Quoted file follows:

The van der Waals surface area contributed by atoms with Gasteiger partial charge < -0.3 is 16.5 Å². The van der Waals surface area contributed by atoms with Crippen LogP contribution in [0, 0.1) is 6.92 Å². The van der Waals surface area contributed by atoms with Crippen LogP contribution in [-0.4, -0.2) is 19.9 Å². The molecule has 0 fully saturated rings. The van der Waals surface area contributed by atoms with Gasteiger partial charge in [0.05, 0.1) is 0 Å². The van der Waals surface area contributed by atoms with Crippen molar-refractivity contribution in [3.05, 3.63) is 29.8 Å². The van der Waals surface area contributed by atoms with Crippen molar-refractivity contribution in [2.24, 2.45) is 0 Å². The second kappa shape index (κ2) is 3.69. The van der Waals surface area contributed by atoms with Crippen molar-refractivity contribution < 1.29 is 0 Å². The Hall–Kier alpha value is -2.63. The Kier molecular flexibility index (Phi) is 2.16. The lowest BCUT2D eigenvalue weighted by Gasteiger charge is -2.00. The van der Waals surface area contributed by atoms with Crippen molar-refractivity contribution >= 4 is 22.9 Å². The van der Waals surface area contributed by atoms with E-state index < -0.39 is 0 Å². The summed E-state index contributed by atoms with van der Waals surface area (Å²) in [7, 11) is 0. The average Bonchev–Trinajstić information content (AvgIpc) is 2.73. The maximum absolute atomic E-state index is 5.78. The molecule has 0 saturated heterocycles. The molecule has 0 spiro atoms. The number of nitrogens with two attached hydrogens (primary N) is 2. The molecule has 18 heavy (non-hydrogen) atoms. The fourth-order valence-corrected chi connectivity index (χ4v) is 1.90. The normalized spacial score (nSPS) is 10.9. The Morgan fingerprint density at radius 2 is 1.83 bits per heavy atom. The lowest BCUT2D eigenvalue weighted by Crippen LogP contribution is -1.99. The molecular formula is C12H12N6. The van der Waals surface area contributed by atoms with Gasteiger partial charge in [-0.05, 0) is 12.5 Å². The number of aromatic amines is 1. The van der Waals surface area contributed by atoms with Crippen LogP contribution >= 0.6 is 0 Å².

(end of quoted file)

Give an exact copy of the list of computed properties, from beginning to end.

The van der Waals surface area contributed by atoms with Gasteiger partial charge < -0.3 is 16.5 Å². The van der Waals surface area contributed by atoms with Crippen LogP contribution in [0, 0.1) is 6.92 Å². The van der Waals surface area contributed by atoms with Crippen LogP contribution in [-0.4, -0.2) is 19.9 Å². The molecule has 0 fully saturated rings. The van der Waals surface area contributed by atoms with Gasteiger partial charge in [0.05, 0.1) is 0 Å². The van der Waals surface area contributed by atoms with Crippen molar-refractivity contribution in [3.05, 3.63) is 29.8 Å². The van der Waals surface area contributed by atoms with Crippen molar-refractivity contribution in [2.24, 2.45) is 0 Å². The second kappa shape index (κ2) is 3.69. The van der Waals surface area contributed by atoms with Crippen molar-refractivity contribution < 1.29 is 0 Å². The Hall–Kier alpha value is -2.63. The Kier molecular flexibility index (Phi) is 2.16. The lowest BCUT2D eigenvalue weighted by Gasteiger charge is -2.00. The van der Waals surface area contributed by atoms with Crippen molar-refractivity contribution >= 4 is 22.9 Å². The van der Waals surface area contributed by atoms with E-state index < -0.39 is 0 Å². The summed E-state index contributed by atoms with van der Waals surface area (Å²) in [7, 11) is 0. The average Bonchev–Trinajstić information content (AvgIpc) is 2.73. The maximum absolute atomic E-state index is 5.78. The molecule has 0 saturated heterocycles. The molecule has 0 spiro atoms. The number of nitrogens with two attached hydrogens (primary N) is 2. The molecule has 18 heavy (non-hydrogen) atoms. The fourth-order valence-corrected chi connectivity index (χ4v) is 1.90. The normalized spacial score (nSPS) is 10.9. The Morgan fingerprint density at radius 2 is 1.83 bits per heavy atom. The lowest BCUT2D eigenvalue weighted by Crippen LogP contribution is -1.99. The molecular formula is C12H12N6. The van der Waals surface area contributed by atoms with Gasteiger partial charge in [-0.05, 0) is 12.5 Å². The number of aromatic amines is 1. The van der Waals surface area contributed by atoms with Crippen LogP contribution >= 0.6 is 0 Å².